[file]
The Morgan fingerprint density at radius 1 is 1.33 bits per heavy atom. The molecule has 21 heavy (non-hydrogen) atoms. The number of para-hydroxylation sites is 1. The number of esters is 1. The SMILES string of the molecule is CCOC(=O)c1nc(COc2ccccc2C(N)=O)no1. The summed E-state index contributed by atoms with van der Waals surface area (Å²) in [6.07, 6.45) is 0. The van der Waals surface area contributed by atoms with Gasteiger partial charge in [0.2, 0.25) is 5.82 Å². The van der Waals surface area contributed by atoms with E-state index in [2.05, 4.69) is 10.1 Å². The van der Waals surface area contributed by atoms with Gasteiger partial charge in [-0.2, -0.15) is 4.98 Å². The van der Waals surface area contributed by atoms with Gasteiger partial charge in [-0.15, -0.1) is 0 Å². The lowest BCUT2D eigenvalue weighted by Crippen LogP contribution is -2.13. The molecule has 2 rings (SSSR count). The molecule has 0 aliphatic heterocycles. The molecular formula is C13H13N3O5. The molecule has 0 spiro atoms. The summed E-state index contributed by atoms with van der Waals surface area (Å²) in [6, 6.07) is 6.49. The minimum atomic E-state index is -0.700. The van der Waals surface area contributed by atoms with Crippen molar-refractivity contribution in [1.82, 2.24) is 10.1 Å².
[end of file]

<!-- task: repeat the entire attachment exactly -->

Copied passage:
The Morgan fingerprint density at radius 1 is 1.33 bits per heavy atom. The molecule has 21 heavy (non-hydrogen) atoms. The number of para-hydroxylation sites is 1. The number of esters is 1. The SMILES string of the molecule is CCOC(=O)c1nc(COc2ccccc2C(N)=O)no1. The summed E-state index contributed by atoms with van der Waals surface area (Å²) in [6.07, 6.45) is 0. The van der Waals surface area contributed by atoms with Gasteiger partial charge in [0.2, 0.25) is 5.82 Å². The van der Waals surface area contributed by atoms with E-state index in [2.05, 4.69) is 10.1 Å². The van der Waals surface area contributed by atoms with Gasteiger partial charge in [-0.2, -0.15) is 4.98 Å². The van der Waals surface area contributed by atoms with Gasteiger partial charge in [-0.15, -0.1) is 0 Å². The lowest BCUT2D eigenvalue weighted by Crippen LogP contribution is -2.13. The molecule has 2 rings (SSSR count). The molecule has 0 aliphatic heterocycles. The molecular formula is C13H13N3O5. The molecule has 0 spiro atoms. The summed E-state index contributed by atoms with van der Waals surface area (Å²) in [6, 6.07) is 6.49. The minimum atomic E-state index is -0.700. The van der Waals surface area contributed by atoms with Crippen molar-refractivity contribution in [1.82, 2.24) is 10.1 Å².